Some things I’ll remember about 2016…
I thought we were time constrained when Hunter came along. Well, with two little ones this year, aged 1 and 3, time really got sucked away from me. Less sleep, fewer workouts, fewer books read. All the things I like to do just for me basically went out the door this year. But, they were replaced with more time with my family, which was just fantastic.
He really became a full fledged person this year. He’s now funny and clever. He has a bit of trickery and deviousness in him, but he’s shaping up to be a very kind person. His teachers at school regularly remark about how genuine and kind he is. Also, his super power this year is his drawing. He’s very creative and can draw ridiculously well. Continue reading The Lewhouses in 2016
This is post #11 about the Qloud experience. The previous post was about about the launch of Qloud. You can read that here.
Once we launched, we grew extremely fast. I have to say that being part of a company that is blowing up is really really fun. Everyone is constantly happy. As a product person, this is what you work for and when it happens, it feels great.
We did some things that were shady and other things were legit and very smart. Some things we did:
- We wouldn’t let you use the application unless you invited 25 friends. We had a nice UI that let you quickly select 25 faces and then it would open. While extremely annoying, it worked really well.
- We integrated deeply into the new feed. We knew all of our users play history, including from iTunes and we’d launch really interesting news feed items to friends that read, “Of all the songs played last week by your friends, here are the 3 not in your library. Click here to play.” This is great music discovery, right in your news feed.
- We started understanding and using the link sharing networks. Lots of other apps were selling the ability to recommend users download other apps. You could buy space there and buy installs. We experimented a lot with all of them. Some were pretty cheap and effective. Interestingly, Steve Case really dug into this too. For someone with his success, we was not afraid to get into the weeds. I also give a lot of credit to our lawyer and BD guy here, Jim Delorenzo (now head of Sports at Amazon), for this success as he really figured it out.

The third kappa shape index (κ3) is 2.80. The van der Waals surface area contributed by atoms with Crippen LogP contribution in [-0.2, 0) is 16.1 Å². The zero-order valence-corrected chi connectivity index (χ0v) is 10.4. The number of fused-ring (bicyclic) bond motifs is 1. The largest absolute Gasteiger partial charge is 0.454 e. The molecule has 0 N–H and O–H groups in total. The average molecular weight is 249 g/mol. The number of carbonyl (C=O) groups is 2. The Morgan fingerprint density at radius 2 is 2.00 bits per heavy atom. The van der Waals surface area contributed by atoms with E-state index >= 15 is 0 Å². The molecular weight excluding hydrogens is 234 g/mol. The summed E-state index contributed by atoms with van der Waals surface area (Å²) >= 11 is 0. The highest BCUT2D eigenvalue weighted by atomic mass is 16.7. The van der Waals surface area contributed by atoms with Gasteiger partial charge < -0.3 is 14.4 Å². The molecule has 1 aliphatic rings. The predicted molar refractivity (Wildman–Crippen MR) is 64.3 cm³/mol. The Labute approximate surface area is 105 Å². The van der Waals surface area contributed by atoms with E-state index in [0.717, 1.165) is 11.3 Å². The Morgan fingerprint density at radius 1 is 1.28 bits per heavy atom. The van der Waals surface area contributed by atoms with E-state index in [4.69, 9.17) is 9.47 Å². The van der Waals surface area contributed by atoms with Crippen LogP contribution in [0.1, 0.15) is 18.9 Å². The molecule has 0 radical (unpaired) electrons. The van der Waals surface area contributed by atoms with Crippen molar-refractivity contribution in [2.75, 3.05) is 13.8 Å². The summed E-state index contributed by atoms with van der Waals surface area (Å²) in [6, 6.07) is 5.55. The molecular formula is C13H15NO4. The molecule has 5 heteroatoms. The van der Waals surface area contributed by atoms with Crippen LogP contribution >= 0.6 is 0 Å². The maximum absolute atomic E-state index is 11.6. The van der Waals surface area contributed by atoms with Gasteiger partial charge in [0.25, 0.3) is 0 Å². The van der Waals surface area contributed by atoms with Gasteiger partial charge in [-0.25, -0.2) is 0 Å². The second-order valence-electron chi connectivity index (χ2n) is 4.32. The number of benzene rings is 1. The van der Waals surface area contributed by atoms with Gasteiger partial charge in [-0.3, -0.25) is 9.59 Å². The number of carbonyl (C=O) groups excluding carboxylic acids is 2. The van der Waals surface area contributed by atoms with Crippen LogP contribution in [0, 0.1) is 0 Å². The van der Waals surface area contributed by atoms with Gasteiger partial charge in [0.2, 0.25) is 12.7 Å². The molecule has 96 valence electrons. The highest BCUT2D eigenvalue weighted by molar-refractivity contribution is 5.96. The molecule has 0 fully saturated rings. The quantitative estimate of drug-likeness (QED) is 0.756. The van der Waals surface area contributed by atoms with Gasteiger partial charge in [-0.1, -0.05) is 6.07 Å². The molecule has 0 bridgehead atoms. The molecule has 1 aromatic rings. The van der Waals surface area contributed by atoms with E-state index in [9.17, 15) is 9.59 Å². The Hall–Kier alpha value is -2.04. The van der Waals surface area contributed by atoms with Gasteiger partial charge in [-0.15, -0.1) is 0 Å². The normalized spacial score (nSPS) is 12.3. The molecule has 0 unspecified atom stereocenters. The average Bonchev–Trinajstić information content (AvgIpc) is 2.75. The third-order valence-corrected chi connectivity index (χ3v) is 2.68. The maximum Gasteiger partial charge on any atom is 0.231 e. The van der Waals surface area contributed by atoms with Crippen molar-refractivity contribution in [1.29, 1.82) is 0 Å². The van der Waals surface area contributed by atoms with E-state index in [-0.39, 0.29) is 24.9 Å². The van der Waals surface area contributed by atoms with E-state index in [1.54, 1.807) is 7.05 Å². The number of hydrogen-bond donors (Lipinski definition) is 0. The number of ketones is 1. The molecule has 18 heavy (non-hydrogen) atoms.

I give Noah R-S (now Chief Product Officer at DailyMail) a lot of credit for hacking Facebook. He understood it at a level that probably only a few dozen in the world did.
We also started exploring a business model
Our growth was so fast that we’d get lots of calls from record labels and lawyers asking to shut us down. They saw the streams happening on Qloud and wanted it to stop. It took them a while to realize that we had co-opted YouTube for the streams.
This is post #2 about the Qloud experience. The previous post was about jumping ship and starting the company.
Once we started Qloud, we started building the product and also started fundraising. From day one, looking at our finances, we knew that we had 6 months to get the company to a place where we could raise outside capital. Not only did we need to get the product built and working but we needed to hone our pitch. We came up with what we thought was a compelling vision and set out to talk to investors.
Our pitch was that what we learned at Ruckus was that music discovery was a huge problem. Talking to students it was clear that all discovery was word-of-mouth. Qloud was going to be a way to allow people to find new music without having to ask your friend down the hall. We were going to do that in 2 ways: